Hard Working Americans
Stick it to the man
"I’ve never really taken care of my voice,” Todd Snider offers, half charcoal rasp, half turpentine and sand paper vigor, into the microphone at Audio Productions. “I just have one of those voices that can get it from drinking coffee and smoking … ”
The obvious reference hangs in the air of the control room like a sweet cloud of cannabis drifting on late afternoon humidity. Everyone laughs in the sterile, professional, “taking care of business” environment of the storied studio where the BBC, NPR, and countless syndicated radio properties capture their business.
Today, Snider — and the other members of Hard Working Americans — have set up for an interview and jam session for the NPR radio show World Cafe. Somewhere in Philadelphia, host Dave Dye laughs down the line. Snider, known for his acerbic social commentary, ironic take on the world, and yes, occasional illegal smiles, has found a muscular new flex with a contraband band of musical ninjas that includes Widespread Panic bassist and coconspirator Dave Schools, Chris Robinson Brotherhood guitarist Neal Casal, Great American Taxi keyboardist Chad Staehly, Oklahoma slide/steel/ stringed instrument wizard Jesse Aycock, and the band’s secret weapon, drummer Duane Trucks.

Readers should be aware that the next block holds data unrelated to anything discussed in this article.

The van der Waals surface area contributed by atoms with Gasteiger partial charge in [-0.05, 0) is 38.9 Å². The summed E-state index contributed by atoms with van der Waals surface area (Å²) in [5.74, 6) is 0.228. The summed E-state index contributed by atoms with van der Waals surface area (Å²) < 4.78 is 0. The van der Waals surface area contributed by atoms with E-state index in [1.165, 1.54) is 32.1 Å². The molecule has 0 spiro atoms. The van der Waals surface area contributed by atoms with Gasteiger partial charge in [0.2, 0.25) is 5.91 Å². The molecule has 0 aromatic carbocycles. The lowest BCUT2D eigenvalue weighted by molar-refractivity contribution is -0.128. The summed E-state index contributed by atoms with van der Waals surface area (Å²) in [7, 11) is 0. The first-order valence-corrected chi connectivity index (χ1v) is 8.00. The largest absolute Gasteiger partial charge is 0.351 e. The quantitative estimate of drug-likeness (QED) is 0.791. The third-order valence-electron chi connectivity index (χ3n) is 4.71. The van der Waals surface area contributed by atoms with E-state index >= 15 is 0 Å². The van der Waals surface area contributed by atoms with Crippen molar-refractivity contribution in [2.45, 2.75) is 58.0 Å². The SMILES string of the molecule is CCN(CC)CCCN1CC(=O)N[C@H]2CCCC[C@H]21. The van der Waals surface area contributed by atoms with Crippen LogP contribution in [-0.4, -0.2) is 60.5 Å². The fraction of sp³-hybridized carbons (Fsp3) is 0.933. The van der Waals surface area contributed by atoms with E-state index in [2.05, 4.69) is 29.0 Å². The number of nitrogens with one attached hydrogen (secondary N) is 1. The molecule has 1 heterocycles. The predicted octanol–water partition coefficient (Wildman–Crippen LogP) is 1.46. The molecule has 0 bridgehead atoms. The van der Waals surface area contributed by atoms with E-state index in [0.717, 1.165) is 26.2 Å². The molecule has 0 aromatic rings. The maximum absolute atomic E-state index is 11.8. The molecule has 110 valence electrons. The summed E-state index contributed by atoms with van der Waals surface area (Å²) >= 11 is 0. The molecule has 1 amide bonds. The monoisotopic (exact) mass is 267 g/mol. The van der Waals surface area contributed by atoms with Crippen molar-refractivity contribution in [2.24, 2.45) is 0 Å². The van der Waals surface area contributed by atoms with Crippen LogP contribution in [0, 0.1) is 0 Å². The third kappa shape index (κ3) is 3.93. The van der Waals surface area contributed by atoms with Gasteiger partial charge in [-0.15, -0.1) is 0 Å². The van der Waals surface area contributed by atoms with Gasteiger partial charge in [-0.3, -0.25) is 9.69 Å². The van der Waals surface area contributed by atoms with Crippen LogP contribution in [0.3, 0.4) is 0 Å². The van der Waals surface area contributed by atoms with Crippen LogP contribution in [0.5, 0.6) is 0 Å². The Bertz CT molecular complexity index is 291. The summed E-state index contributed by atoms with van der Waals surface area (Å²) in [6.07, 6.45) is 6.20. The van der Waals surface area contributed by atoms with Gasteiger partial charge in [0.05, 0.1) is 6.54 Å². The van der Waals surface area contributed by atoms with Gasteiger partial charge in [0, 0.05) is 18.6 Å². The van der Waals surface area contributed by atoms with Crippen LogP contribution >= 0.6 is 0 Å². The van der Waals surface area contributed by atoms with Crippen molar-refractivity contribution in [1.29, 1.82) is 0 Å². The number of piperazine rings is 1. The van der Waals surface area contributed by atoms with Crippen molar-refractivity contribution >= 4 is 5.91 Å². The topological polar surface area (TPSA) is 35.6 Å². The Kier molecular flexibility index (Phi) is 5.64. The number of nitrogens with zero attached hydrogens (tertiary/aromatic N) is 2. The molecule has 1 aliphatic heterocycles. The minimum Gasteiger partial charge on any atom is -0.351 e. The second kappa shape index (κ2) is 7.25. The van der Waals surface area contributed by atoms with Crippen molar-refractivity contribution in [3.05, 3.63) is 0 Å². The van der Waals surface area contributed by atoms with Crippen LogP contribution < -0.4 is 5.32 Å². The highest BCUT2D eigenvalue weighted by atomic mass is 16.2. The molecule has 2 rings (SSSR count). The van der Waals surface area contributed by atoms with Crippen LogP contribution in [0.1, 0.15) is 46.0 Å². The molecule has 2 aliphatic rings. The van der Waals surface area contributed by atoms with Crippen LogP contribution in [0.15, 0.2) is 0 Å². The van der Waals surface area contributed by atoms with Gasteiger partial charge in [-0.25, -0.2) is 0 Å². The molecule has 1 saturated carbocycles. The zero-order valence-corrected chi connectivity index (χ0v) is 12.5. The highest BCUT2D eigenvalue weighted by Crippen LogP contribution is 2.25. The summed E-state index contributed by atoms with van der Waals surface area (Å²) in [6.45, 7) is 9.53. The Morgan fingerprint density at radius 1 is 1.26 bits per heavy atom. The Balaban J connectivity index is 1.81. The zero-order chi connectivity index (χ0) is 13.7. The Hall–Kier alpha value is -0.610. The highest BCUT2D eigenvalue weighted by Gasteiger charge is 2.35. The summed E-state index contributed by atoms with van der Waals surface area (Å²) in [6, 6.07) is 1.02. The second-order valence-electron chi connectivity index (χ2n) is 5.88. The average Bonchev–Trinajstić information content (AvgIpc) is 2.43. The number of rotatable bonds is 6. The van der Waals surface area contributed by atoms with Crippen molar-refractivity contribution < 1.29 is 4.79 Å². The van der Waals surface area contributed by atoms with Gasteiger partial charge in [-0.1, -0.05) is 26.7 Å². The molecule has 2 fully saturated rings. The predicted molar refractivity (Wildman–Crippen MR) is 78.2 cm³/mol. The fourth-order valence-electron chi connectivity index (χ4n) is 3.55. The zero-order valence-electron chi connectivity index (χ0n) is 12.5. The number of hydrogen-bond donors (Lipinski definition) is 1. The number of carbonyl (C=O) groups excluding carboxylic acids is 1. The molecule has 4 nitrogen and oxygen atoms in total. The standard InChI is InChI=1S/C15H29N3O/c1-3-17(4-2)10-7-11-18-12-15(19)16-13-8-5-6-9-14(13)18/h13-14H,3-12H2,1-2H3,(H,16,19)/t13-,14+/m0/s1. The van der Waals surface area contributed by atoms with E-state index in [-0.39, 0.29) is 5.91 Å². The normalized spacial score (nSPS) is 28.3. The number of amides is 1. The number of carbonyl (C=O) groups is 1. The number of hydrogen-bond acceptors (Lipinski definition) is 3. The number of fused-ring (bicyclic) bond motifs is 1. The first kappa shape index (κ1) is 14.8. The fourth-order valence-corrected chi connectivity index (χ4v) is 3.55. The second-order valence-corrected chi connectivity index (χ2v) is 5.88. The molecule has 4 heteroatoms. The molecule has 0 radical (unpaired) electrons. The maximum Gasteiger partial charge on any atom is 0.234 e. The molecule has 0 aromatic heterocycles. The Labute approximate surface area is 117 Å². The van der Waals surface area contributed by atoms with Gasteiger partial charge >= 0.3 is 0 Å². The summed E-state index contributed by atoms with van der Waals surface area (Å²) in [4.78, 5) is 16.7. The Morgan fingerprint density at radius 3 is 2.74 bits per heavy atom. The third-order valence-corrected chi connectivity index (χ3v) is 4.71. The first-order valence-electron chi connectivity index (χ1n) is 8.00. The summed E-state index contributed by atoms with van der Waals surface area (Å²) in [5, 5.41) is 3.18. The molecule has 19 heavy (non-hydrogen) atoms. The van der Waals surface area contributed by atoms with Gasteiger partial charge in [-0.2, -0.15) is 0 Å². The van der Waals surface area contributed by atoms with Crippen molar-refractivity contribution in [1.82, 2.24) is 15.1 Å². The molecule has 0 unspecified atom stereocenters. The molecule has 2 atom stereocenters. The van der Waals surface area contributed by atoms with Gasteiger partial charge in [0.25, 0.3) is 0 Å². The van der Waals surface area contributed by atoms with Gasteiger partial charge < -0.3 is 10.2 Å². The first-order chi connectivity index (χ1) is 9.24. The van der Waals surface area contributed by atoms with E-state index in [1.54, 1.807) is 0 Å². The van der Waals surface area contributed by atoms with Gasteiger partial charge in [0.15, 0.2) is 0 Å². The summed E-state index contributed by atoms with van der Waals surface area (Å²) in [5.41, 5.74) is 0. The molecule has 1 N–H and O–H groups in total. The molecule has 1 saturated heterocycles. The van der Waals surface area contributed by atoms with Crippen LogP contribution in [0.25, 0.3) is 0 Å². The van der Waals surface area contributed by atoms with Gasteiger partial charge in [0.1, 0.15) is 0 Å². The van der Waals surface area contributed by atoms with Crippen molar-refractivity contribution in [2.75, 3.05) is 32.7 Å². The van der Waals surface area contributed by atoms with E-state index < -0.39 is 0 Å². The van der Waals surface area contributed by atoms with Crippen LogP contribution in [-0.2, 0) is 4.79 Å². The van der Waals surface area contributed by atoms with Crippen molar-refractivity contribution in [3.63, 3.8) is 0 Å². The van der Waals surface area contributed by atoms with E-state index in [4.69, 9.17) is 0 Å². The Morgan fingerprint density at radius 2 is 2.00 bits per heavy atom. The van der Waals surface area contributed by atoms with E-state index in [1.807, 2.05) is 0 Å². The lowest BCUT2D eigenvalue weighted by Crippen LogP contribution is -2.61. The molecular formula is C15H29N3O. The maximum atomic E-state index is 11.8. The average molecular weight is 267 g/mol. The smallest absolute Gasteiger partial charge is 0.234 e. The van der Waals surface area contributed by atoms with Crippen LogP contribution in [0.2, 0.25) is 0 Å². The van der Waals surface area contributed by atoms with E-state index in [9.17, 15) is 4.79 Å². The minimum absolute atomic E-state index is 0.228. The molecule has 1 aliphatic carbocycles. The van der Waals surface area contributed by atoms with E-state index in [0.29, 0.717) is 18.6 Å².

To call them a jam band supergroup is just the sort of hyperbole they eschew. Yet, it’s hard to avoid the obvious credits of the assembled members — and even harder to miss the muscular way they collectively work out on songs like the percolating “Dope Is Dope,” the stampeding “Purple Mountain Jamboree,” or the sweeping rush and lumbering beat of “Opening Statement,” which kicks off Rest In Chaos with a sense that something portentous is about to happen.
The far-flung collective’s origins stem from an unlikely one-off show in California’s wine country with Schools and Snider collaborating and reinventing songs. That would make it seem HWA was merely a feel good way to blow off steam. Think a group of cool guys, riffing on songs the troubadour Snider sniffed out and loved, pushing musical notions like some kind of six-stringed hacky sack with a killer rhythm section.